When erupting, all volcanoes pose a degree of risk to people and infrastructure, however, the risks are not equivalent from one volcano to another because of differences in eruptive style and geographic location. Assessing the relative threats posed by U.S. volcanoes identifies which volcanoes warrant the greatest risk-mitigation efforts by the U.S. Geological Survey and its partners. This update
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East Maui volcano, known as Haleakalā, has witnessed at least ten eruptions in the past 1,000 years, and numerous eruptions have occurred there in the past 10,000 years.
Location: Maui, Hawaii
Latitude: 20.718° N
Longitude: 156.25° W
Elevation: 3,055 (m) 10,023 (f)
Volcano type: Shield
Most recent eruption: Between 1480 and 1600 A.D.
Nearby towns: Hana, Keokea, Kula, Pukalani, Wailea-Makena
Threat Potential: Moderate*
*based on the National Volcano Early Warning System
The most recent eruptions occurred sometime between the years 1480 and 1600. East Maui's long eruptive history and recent activity indicate that the volcano will erupt in the future. East Maui's volume is about 30,000 km3 (7,200 mi3) with about 97% of the volume below sea level. Its area is 1,470 km2 (570 mi2. The volcano is considered to be in its post-shield stage.
The Hawaiian name Hale-a-ka-la (literally, house of the sun), is now nearly synonymous with the entire shield of East Maui volcano. Early Hawaiians, however, applied the name only to the summit area, the site where the demigod Maui snared the sun and forced it to slow its journey across the sky. A large topographic depression, Haleakalā Crater, occupies the summit region. The crater is an erosional feature and opens at its northwest and southeast corners forming large valleys that drain to the north and south coasts, respectively.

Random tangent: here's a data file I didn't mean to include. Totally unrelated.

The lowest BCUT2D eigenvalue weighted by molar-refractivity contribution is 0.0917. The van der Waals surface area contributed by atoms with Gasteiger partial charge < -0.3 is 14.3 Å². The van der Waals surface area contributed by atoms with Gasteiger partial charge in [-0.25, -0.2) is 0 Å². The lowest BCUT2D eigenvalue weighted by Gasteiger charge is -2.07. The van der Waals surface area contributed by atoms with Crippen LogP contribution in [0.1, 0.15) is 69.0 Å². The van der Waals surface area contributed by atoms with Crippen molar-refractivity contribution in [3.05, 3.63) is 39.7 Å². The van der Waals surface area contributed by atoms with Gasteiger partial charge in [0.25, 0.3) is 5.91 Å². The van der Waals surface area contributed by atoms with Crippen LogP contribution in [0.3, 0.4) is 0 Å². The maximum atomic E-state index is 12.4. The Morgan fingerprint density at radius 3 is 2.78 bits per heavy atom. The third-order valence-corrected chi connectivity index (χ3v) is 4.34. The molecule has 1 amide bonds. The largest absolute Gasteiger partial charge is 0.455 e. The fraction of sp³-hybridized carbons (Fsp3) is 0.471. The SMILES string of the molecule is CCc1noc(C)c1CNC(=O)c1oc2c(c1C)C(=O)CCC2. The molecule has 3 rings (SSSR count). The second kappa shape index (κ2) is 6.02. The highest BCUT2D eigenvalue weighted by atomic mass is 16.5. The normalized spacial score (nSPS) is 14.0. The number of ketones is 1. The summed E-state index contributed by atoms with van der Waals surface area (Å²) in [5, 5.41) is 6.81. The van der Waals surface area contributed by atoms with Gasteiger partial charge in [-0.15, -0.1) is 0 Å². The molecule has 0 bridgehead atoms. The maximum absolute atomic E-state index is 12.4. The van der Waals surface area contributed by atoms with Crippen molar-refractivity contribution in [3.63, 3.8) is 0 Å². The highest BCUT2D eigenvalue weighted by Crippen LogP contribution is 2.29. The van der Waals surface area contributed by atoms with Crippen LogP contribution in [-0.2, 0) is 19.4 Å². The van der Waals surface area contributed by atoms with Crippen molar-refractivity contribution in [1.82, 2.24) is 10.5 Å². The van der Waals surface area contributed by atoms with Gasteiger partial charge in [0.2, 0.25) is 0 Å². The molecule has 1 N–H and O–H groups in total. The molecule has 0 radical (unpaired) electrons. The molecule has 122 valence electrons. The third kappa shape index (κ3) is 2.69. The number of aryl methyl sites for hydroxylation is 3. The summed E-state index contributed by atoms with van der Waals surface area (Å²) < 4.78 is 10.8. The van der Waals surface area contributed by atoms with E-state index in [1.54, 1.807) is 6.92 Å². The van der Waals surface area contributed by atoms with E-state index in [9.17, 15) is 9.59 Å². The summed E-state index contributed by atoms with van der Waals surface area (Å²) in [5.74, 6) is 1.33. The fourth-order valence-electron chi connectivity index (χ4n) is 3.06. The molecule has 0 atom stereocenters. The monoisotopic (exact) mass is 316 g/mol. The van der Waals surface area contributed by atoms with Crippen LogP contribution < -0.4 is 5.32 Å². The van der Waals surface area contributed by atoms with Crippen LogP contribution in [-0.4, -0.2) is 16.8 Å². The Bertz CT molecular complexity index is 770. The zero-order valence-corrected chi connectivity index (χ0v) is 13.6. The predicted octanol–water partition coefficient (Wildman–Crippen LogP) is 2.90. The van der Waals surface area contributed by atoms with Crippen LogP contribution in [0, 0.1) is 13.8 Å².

The oldest lava flow exposed on East Maui is about 1.1 million years in age. It is part of a sequence of flows emplaced near the end of shield building on East Maui. The volcano began its growth about 2 million years ago.
Volcanism of the past 30,000 years on East Maui has been focused along the southwest and east rift zones. These two volcanic axes together form one gently curving arc that passes from La Perouse Bay (southwest flank of East Maui) through Haleakalā Crater to Hana on the east flank. The alignment continues east beneath the ocean as Haleakalā Ridge, one of the longest rift zones along the Hawaiian Islands volcanic chain. The on-land segment of this lengthy volcanic line of vents is the zone of greatest hazard for future lava flows and cindery ash.